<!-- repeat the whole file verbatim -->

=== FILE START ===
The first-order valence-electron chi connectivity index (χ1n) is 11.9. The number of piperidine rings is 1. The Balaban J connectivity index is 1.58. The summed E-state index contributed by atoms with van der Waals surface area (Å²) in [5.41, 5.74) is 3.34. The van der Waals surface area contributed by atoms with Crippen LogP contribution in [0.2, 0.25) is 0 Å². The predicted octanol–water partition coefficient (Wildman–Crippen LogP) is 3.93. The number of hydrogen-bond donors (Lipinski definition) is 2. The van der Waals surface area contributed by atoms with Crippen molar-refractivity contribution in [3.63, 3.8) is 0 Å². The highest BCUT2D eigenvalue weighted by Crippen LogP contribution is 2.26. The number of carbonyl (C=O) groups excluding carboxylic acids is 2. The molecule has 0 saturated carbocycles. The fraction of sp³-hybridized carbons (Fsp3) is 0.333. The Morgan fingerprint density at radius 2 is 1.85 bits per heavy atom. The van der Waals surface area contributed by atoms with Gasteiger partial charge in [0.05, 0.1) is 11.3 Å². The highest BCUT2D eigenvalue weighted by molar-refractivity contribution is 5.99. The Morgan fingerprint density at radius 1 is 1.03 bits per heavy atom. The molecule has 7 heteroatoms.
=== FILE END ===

The first-order valence-electron chi connectivity index (χ1n) is 11.9. The number of piperidine rings is 1. The Balaban J connectivity index is 1.58. The summed E-state index contributed by atoms with van der Waals surface area (Å²) in [5.41, 5.74) is 3.34. The van der Waals surface area contributed by atoms with Crippen LogP contribution in [0.2, 0.25) is 0 Å². The predicted octanol–water partition coefficient (Wildman–Crippen LogP) is 3.93. The number of hydrogen-bond donors (Lipinski definition) is 2. The van der Waals surface area contributed by atoms with Crippen molar-refractivity contribution in [3.63, 3.8) is 0 Å². The highest BCUT2D eigenvalue weighted by Crippen LogP contribution is 2.26. The number of carbonyl (C=O) groups excluding carboxylic acids is 2. The molecule has 0 saturated carbocycles. The fraction of sp³-hybridized carbons (Fsp3) is 0.333. The Morgan fingerprint density at radius 2 is 1.85 bits per heavy atom. The van der Waals surface area contributed by atoms with Gasteiger partial charge in [0.05, 0.1) is 11.3 Å². The highest BCUT2D eigenvalue weighted by molar-refractivity contribution is 5.99. The Morgan fingerprint density at radius 1 is 1.03 bits per heavy atom. The molecule has 7 heteroatoms.